Bogost goes on to examine linguistics, post structuralism and the work of Slavoj Zizek in order to show how the relationship between unit and structure cannot be determined entirely from above or below. For instance, Levi-Strauss distinction between langue (structure) and parole (content) of language focused upon the systemic structure that gives shape and meaning to what is articulated through signs. The structuralism of Levi-Strauss examined myths at a structural level, grouping them through their units of meaning, rather than their contingent content. The post-structuralist used the parole/langue understanding of meaning but placed emphasis not on its systemic stability, but on the instability of meaningful sign systems, and the stability of supposedly universal unit operations. Deconstruction’s emphasis on the polysemic was aimed to perpetually destabilize totalizing systems, yet deconstruction itself could be said to be a closed system of the eternal recurrence of the same system: of fundamental instability prioritized over stability. Badiou thus characterized Derrida as an anti-philosopher of polysemic deconstruction which results, critically, in “polyvalance over truth” (p.25). Instead of prioritizing instability, Badiou’s sets, as well as Bogost’s unit operations place system and unit operations on a non-hierarchical plateaux by defining the unit/set as a unity defined as a multiplicity of multiplicities.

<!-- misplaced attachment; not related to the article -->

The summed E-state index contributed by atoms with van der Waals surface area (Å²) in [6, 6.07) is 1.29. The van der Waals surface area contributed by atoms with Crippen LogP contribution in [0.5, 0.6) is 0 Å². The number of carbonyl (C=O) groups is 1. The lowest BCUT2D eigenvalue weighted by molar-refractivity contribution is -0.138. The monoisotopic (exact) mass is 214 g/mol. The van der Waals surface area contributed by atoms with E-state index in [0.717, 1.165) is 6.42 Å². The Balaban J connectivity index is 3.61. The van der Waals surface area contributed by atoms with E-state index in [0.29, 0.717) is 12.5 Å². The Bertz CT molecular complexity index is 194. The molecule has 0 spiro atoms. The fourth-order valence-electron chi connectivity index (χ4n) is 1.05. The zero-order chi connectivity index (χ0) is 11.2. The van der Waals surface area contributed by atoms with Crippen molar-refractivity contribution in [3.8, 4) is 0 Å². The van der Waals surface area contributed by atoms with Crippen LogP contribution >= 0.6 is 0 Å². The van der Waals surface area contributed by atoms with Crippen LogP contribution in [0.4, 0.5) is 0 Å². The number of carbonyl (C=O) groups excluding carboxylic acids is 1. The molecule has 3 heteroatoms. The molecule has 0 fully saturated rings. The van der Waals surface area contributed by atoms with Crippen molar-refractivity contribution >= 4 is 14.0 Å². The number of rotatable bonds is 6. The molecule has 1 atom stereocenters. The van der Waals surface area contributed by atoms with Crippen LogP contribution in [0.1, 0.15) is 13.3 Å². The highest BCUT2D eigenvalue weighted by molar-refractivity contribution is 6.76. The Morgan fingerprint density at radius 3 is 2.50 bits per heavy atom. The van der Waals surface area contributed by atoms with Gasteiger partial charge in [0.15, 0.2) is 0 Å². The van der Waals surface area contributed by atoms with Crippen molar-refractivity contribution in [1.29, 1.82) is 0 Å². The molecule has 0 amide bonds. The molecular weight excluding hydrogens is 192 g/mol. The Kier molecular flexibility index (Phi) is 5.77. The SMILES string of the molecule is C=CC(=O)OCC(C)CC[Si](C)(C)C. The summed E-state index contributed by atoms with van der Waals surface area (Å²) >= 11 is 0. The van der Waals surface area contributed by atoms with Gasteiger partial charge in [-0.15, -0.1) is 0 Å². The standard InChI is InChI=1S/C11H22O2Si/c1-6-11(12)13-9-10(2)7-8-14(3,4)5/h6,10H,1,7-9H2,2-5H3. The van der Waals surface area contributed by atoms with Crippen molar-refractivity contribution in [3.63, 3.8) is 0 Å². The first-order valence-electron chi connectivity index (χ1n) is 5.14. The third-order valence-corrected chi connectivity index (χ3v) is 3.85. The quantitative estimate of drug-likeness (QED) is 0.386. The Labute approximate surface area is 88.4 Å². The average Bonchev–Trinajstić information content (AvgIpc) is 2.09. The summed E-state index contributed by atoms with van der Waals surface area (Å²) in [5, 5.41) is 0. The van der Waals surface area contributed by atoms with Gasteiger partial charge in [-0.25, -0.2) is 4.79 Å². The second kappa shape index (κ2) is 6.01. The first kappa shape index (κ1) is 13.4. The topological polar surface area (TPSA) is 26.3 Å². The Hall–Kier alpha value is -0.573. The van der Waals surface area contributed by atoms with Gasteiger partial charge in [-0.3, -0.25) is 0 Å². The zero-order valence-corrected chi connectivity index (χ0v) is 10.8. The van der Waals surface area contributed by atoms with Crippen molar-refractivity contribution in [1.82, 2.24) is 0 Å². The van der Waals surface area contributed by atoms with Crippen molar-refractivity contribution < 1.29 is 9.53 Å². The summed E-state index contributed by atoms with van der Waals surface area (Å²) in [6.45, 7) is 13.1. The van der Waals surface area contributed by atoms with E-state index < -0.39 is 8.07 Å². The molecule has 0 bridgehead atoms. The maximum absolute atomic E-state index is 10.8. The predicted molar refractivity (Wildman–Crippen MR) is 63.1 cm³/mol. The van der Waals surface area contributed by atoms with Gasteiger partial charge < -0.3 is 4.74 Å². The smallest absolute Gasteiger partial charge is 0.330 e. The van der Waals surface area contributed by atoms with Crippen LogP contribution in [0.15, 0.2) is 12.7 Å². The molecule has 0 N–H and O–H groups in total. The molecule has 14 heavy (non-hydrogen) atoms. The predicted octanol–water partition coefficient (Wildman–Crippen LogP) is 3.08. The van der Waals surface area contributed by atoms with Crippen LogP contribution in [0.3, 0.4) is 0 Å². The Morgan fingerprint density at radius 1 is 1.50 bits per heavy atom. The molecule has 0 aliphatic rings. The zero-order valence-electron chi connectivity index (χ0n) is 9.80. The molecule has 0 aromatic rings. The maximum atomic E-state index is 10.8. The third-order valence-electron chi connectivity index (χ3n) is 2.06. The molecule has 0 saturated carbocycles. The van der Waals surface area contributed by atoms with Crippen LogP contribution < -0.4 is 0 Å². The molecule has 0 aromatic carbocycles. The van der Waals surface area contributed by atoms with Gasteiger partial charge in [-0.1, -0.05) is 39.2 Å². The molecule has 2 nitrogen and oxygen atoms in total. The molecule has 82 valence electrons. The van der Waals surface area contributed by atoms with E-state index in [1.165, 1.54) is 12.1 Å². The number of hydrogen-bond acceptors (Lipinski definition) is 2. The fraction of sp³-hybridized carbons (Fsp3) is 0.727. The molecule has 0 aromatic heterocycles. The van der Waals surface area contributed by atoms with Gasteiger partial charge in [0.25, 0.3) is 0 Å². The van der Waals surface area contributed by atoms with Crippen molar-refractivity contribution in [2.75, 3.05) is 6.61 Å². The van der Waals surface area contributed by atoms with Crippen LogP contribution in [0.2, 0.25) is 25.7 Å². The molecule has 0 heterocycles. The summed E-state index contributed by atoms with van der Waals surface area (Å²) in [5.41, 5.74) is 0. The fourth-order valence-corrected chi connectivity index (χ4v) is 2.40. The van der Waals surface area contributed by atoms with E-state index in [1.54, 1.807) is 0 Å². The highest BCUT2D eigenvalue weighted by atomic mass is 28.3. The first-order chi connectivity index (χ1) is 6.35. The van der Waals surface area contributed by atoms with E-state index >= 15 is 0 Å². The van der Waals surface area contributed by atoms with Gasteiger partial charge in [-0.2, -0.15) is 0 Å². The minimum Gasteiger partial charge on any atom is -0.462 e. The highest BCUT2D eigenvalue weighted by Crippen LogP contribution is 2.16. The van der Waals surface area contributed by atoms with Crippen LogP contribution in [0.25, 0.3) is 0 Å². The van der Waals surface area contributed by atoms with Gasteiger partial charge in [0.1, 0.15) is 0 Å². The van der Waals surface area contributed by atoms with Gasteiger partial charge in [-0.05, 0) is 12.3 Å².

To be continued

Notes from ‘Confessions of a sinner’ by St Augustine

December 6, 2009

“Who can recall to me the sins I commit as a baby?” (p.4) questions St Augustine. He continues “was it a sin to cry when I wanted to feed on the breast?”. These questions begin section 7 of confessions and set the tone for the whole book. These type of probing questions with a particularly Catholic flavour are expressed and reasoned through without shame. The question of innocence and of sin stalk St Augustine at every Holy turn. This autobiographical series of questions and confessions has some juicy gossip (“she was nearly two years too young for marriage, but I liked her well enough” p.53), yet overflows with rambling stream of consciousness style eruptions of loving verbiage for ‘O God my God’. It is a series of prayers admitting to the All Knowing One his past history where he found himself dominated by moods of lust or pious awe. He swung from pleasures and temptations of the flesh to the love, beauty and devotion to the Divine. What remained throughout was a sense that any act of sin was always under the shadow of God. He never faltered in his faith, but agonized over his inability to do Gods will. The result was the turmoil and agony when faced with Hellish temptations and the silence of the Lord: “I was tossed and spilled, floundering in the broiling sea of my fornication, and you said no word” (p.13).